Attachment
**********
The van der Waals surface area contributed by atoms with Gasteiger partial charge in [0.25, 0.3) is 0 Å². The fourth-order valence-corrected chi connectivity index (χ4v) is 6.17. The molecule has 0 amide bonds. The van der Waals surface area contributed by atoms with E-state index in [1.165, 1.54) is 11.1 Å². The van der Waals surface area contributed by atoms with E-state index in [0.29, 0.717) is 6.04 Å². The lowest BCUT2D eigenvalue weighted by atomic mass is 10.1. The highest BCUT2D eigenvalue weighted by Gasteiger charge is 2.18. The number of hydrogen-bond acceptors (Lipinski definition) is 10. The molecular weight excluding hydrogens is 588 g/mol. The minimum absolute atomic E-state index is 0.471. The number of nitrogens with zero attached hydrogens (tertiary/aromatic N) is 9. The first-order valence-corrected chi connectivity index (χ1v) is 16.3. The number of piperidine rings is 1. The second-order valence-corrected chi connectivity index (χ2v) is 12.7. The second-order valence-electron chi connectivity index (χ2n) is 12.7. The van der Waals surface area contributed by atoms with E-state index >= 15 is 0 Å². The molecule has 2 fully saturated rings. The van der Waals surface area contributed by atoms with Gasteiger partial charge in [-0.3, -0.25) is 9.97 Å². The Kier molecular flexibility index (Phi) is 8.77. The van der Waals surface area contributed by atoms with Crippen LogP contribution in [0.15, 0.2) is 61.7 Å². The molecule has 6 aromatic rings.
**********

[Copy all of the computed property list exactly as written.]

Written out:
The van der Waals surface area contributed by atoms with Gasteiger partial charge in [0.25, 0.3) is 0 Å². The fourth-order valence-corrected chi connectivity index (χ4v) is 6.17. The molecule has 0 amide bonds. The van der Waals surface area contributed by atoms with E-state index in [1.165, 1.54) is 11.1 Å². The van der Waals surface area contributed by atoms with E-state index in [0.29, 0.717) is 6.04 Å². The lowest BCUT2D eigenvalue weighted by atomic mass is 10.1. The highest BCUT2D eigenvalue weighted by Gasteiger charge is 2.18. The number of hydrogen-bond acceptors (Lipinski definition) is 10. The molecular weight excluding hydrogens is 588 g/mol. The minimum absolute atomic E-state index is 0.471. The number of nitrogens with zero attached hydrogens (tertiary/aromatic N) is 9. The first-order valence-corrected chi connectivity index (χ1v) is 16.3. The number of piperidine rings is 1. The second-order valence-corrected chi connectivity index (χ2v) is 12.7. The second-order valence-electron chi connectivity index (χ2n) is 12.7. The van der Waals surface area contributed by atoms with E-state index >= 15 is 0 Å². The molecule has 2 fully saturated rings. The van der Waals surface area contributed by atoms with Gasteiger partial charge in [-0.3, -0.25) is 9.97 Å². The Kier molecular flexibility index (Phi) is 8.77. The van der Waals surface area contributed by atoms with Crippen LogP contribution in [0.15, 0.2) is 61.7 Å². The molecule has 6 aromatic rings.